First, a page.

Whole life policies, on the other hand, are intended to remain in effect for an indefinite period of time. You may need whole life coverage if you expect to always have people who need you, such as if you require a big life insurance payout to cover estate taxes after your death or if you have a disabled child who will always require financial support and long-term care.
When you choose indexed universal life insurance as your whole life policy, you pay a premium for annual renewable term insurance with the premiums based on the life of the insured. Once you’ve paid the premiums for the term life coverage, the remaining money is added to the cash value of your whole life policy. You then earn an interest rate on the cash value. The amount of interest you can earn is based on:
- How an equity index performs.
- Indexes are groups of investments, such as stocks and bonds. Your money isn’t directly invested in these indexes, but the returns you earn are based on how the indexes perform. For example, your money could be tacked to an index that tracks the S&P 500. If the equity index declines in value, you will not receive any interest. https://lendedu.com/
- The participation rate:
This rate is set by the insurance company and it dictates how much of the gains from the index are credited to your policy. For example, if you have a policy with a $20,000 cash value, your policy has a 50% participation rate and the index gains 5%, you would calculate the cash value added to your policy by multiplying 5% x 50% x $20,000 to get $500.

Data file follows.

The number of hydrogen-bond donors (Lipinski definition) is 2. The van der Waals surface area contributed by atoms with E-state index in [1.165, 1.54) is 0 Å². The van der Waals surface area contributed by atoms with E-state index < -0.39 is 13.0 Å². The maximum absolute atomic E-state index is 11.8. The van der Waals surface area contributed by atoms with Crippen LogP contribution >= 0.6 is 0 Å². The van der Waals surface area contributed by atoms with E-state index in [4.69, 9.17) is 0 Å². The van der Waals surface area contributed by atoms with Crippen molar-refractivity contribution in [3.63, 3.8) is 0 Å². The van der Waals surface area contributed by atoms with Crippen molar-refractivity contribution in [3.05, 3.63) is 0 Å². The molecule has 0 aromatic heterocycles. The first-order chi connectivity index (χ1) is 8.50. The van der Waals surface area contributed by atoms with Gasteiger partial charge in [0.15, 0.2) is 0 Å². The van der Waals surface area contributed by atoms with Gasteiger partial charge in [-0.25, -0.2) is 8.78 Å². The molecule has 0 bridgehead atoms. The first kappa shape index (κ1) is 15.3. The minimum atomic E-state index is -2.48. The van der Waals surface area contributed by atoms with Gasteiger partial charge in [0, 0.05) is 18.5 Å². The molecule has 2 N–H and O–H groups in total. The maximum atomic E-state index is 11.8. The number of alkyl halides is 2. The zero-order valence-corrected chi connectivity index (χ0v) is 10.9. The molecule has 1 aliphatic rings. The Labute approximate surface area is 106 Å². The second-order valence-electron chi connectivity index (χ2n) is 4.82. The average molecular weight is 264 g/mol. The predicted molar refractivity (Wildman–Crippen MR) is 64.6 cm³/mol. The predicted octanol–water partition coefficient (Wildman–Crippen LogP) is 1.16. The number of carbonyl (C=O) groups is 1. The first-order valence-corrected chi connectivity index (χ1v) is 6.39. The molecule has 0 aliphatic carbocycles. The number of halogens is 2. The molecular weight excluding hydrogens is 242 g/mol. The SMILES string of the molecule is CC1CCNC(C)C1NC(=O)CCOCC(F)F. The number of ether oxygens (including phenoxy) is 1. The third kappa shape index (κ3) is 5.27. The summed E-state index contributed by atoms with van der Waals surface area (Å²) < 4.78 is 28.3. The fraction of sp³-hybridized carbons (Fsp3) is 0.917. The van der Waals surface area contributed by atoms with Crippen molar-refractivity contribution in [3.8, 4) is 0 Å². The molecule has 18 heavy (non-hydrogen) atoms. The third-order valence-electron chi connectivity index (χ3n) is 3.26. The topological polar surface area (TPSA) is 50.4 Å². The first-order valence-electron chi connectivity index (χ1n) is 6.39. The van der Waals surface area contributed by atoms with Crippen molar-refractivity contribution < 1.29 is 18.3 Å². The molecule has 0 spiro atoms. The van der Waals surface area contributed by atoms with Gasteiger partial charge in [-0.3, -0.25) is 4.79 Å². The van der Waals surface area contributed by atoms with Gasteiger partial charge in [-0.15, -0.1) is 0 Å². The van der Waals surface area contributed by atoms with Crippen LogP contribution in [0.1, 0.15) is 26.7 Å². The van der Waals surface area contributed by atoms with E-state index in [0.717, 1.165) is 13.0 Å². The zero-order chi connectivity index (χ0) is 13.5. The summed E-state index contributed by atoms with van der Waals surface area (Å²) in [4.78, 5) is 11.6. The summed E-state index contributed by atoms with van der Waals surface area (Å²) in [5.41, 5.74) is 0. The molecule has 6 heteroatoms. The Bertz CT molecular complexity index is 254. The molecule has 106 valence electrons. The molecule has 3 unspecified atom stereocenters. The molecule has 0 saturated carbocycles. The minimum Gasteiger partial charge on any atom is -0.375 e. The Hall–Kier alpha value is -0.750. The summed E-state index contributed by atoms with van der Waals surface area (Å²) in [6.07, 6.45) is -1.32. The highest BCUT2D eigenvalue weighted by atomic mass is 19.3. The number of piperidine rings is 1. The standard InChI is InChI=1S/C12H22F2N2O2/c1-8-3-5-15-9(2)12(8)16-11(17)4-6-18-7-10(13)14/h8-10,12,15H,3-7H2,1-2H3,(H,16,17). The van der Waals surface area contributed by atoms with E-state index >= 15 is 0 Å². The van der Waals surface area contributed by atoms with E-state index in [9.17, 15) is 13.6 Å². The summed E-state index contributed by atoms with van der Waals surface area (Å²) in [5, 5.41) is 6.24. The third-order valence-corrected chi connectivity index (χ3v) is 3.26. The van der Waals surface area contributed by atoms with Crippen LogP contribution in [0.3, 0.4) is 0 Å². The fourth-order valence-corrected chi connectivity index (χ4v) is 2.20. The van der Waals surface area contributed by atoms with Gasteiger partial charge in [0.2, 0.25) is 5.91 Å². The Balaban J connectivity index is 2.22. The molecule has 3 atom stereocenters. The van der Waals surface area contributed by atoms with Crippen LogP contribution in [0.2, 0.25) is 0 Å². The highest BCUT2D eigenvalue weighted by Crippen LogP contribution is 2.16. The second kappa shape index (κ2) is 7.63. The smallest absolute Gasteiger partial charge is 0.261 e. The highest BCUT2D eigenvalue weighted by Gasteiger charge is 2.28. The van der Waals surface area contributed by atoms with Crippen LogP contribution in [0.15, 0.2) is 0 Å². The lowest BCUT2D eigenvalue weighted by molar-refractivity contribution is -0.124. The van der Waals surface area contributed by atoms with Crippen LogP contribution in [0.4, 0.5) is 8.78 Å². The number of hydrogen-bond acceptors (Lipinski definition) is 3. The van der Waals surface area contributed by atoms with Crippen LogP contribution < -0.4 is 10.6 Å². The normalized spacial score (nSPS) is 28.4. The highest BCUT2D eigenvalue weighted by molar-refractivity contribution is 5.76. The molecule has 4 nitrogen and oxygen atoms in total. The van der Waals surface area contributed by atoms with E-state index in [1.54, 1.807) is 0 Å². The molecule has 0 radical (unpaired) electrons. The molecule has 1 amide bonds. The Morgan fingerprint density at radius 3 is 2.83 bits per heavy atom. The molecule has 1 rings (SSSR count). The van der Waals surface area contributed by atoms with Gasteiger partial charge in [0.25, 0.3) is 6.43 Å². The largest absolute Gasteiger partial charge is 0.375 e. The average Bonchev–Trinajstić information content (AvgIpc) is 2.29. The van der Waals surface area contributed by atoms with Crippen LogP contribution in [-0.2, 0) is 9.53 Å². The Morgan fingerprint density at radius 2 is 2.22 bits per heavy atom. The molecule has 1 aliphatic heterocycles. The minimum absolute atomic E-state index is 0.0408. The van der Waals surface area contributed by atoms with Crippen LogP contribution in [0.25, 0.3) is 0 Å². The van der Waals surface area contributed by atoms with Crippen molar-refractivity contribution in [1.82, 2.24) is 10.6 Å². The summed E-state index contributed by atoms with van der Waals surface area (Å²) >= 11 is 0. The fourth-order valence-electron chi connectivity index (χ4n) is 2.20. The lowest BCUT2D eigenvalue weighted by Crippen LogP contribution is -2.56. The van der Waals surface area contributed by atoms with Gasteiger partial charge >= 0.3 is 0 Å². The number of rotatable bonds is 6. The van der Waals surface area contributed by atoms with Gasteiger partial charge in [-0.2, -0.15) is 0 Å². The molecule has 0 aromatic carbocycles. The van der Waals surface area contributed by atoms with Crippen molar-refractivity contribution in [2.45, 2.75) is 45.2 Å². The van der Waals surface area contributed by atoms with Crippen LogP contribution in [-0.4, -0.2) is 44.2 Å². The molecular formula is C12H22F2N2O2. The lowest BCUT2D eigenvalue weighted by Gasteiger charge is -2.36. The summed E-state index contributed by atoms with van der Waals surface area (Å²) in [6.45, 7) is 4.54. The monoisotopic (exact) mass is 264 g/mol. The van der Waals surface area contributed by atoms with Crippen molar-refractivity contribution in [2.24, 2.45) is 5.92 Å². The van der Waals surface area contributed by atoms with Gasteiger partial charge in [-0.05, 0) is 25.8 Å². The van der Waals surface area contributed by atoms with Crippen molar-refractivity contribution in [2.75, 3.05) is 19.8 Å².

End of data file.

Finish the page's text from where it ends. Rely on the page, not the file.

- Any policy guarantees:
While you do not receive interest on your policy if the index you are invested in goes down, some indexed universal life insurance policies do guarantee you’ll receive at least a certain minimum rate of return over time. However, this rate is generally fairly low.
It’s important to shop around carefully when considering indexed universal life policies, as the participation rate and guaranteed return – if any – can make a big impact on how much your policy is worth. You’ll also need to compare the costs of coverage, as both pricing and eligibility will vary based on your age, health status, and policy terms.
Benefits of Indexed Universal Life Insurance
Indexed universal life insurance policies can provide a higher rate of return than most other whole life insurance, and premiums may be lower than for other whole life policies. Premiums are lower, however, because you take on more risk – if your indexes perform poorly, you won’t earn much while many other whole life policies promise higher guaranteed rates of return.
While investing is always risky, with an indexed universal life policy, you get access to equity investments without taking on as much risk as investing directly in the stock market. This is especially true if your policy guarantees a minimum rate of return. You can also grow your money invested in the policy without having to pay capital gains taxes on investment income. This makes it easier for your policy to accumulate cash value.